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Judgment: Osborne and Rockhouse v Worksafe NZ

23 NOVEMBER 2017



(SC 23/2017) [2017] NZSC 175


This summary is provided to assist in the understanding of the Court’s judgment. It does not comprise part of the reasons for that judgment. The full judgment with reasons is the only authoritative document. The full text of the judgment and reasons can be found at Judicial Decisions of Public Interest www.courtsofnz.govt.nz

An arrangement that a prosecution will not be brought or maintained on the condition that a sum of money is paid is unlawful because it is contrary to the public interest. The question in issue on the appeal was whether WorkSafe New Zealand acted to give effect to an unlawful agreement of this nature when it offered no evidence on charges against Peter William Whittall for breaches of the Health and Safety in Employment Act 1992. In the High Court and Court of Appeal it was held that the decision to offer no evidence to the charges was not unlawful. The Supreme Court has unanimously allowed the appeal from the decision of the Court of Appeal. It has found that the decision to offer no evidence was made under an unlawful agreement to stifle prosecution. It has granted a declaration to that effect.

The case arises out of the Pike River mining disaster of 19 November 2010 in which 29 men died and two others were injured. The disaster was later described by WorkSafe as “the employment related disaster of a generation”.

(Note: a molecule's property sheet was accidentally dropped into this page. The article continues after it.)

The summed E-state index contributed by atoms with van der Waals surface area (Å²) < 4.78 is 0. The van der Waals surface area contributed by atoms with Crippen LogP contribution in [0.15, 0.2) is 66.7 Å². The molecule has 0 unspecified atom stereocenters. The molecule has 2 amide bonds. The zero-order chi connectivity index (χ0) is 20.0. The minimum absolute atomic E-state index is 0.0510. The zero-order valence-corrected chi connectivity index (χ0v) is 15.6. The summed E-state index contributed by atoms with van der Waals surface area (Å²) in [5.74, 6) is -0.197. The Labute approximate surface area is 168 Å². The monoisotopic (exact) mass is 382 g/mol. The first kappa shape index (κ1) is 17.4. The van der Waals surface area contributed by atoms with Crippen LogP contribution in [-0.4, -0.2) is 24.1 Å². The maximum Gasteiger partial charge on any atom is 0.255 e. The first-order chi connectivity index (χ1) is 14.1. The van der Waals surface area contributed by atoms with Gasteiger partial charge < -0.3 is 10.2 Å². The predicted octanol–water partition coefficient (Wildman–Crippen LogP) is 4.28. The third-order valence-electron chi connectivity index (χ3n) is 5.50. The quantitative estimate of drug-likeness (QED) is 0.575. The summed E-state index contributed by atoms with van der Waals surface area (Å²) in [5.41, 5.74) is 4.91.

The Government appointed a Royal Commission to investigate the causes of the explosions at the mine. The police and the Department of

Labour (now WorkSafe) undertook their own investigations to determine whether there had been any criminal offending or breaches of the legislation governing health and safety in employment. The police investigation was concluded without charges being laid. The police concluded that there was “insufficient evidence to prove a causal link between the actions of any individual and the specific events which led to the explosion” (as was required for a charge of manslaughter), and that, although there was “enough evidence to support a charge of criminal nuisance”, a prosecution for criminal nuisance would not be in the public interest “given the ongoing prosecutions led by [WorkSafe] under the Health and Safety in Employment Act”.

Prosecutions by WorkSafe under the Health and Safety in Employment Act were brought against Pike River Coal Ltd and VLI Drilling Ltd, a contractor engaged by Pike River Coal. At the same time, WorkSafe also laid 12 charges against Mr Whittall, a director and the chief executive officer of Pike River Coal. The charges against Mr Whittall were laid both on the basis that he had “directed, authorised, assented to, acquiesced in or participated in” the breaches of the Act by Pike River Coal and on the basis of his own alleged breaches of duty as an employee. The charges laid against Pike River Coal and Mr Whittall were principally in relation to the management of the risk of methane gas explosion at the mine and inadequacies in ventilation.

VLI Drilling pleaded guilty to the charges it faced and was fined.

Pike River Coal, which was then in receivership, pleaded not guilty to the charges laid against it but took no further part in the hearing of the charges. They proceeded by way of formal proof and resulted in the company’s convictions on nine charges in April 2013. The trial Judge, Judge Farish, found that the company’s failure to ventilate the mine sufficiently and to manage the risks associated with methane gas had been causative of the explosions. This meant that it was open for the Judge to sentence the company to pay reparations to the families of the men who died and to the two injured survivors. The company was fined $760,000 and was ordered to pay $3.41 million in reparations to the two survivors of the explosions and the families of the men who died. Pike River Coal was later wound up and no reparations were ever paid by it.